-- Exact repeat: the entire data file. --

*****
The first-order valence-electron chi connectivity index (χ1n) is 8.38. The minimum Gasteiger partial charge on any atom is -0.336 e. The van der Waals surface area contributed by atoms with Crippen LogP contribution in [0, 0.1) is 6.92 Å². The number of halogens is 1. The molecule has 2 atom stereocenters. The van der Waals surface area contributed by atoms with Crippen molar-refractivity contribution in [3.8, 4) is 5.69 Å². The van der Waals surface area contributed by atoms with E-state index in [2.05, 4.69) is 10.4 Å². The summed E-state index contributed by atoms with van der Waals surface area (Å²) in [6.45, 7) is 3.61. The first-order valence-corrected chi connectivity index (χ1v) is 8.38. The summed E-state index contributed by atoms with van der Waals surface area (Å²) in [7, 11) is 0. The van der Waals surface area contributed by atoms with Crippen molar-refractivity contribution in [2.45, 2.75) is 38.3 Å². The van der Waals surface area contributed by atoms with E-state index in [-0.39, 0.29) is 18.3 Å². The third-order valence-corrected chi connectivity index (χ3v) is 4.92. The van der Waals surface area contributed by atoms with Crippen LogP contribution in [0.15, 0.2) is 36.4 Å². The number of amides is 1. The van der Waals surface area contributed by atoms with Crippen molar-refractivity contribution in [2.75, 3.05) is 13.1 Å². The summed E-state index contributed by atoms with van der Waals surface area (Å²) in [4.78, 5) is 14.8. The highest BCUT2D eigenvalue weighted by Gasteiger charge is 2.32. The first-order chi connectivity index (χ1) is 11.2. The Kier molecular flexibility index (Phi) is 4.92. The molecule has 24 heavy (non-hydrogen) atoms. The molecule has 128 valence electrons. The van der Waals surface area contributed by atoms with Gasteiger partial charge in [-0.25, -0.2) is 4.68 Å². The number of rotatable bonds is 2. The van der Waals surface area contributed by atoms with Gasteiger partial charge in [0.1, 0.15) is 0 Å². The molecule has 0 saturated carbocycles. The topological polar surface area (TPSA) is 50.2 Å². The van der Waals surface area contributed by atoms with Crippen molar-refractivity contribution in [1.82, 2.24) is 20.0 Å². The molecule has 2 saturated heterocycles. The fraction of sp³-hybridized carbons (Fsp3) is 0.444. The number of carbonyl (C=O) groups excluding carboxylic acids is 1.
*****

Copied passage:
The first-order valence-electron chi connectivity index (χ1n) is 8.38. The minimum Gasteiger partial charge on any atom is -0.336 e. The van der Waals surface area contributed by atoms with Crippen LogP contribution in [0, 0.1) is 6.92 Å². The number of halogens is 1. The molecule has 2 atom stereocenters. The van der Waals surface area contributed by atoms with Crippen molar-refractivity contribution in [3.8, 4) is 5.69 Å². The van der Waals surface area contributed by atoms with E-state index in [2.05, 4.69) is 10.4 Å². The summed E-state index contributed by atoms with van der Waals surface area (Å²) in [6.45, 7) is 3.61. The first-order valence-corrected chi connectivity index (χ1v) is 8.38. The summed E-state index contributed by atoms with van der Waals surface area (Å²) in [7, 11) is 0. The van der Waals surface area contributed by atoms with Crippen molar-refractivity contribution in [2.45, 2.75) is 38.3 Å². The van der Waals surface area contributed by atoms with E-state index in [-0.39, 0.29) is 18.3 Å². The third-order valence-corrected chi connectivity index (χ3v) is 4.92. The van der Waals surface area contributed by atoms with Crippen LogP contribution in [0.15, 0.2) is 36.4 Å². The number of amides is 1. The van der Waals surface area contributed by atoms with Crippen molar-refractivity contribution in [2.75, 3.05) is 13.1 Å². The summed E-state index contributed by atoms with van der Waals surface area (Å²) in [4.78, 5) is 14.8. The highest BCUT2D eigenvalue weighted by Gasteiger charge is 2.32. The first-order chi connectivity index (χ1) is 11.2. The Kier molecular flexibility index (Phi) is 4.92. The molecule has 24 heavy (non-hydrogen) atoms. The molecule has 128 valence electrons. The van der Waals surface area contributed by atoms with Gasteiger partial charge in [-0.25, -0.2) is 4.68 Å². The number of rotatable bonds is 2. The van der Waals surface area contributed by atoms with Gasteiger partial charge in [0.1, 0.15) is 0 Å². The molecule has 0 saturated carbocycles. The topological polar surface area (TPSA) is 50.2 Å². The van der Waals surface area contributed by atoms with Crippen molar-refractivity contribution in [1.82, 2.24) is 20.0 Å². The molecule has 2 saturated heterocycles. The fraction of sp³-hybridized carbons (Fsp3) is 0.444. The number of carbonyl (C=O) groups excluding carboxylic acids is 1.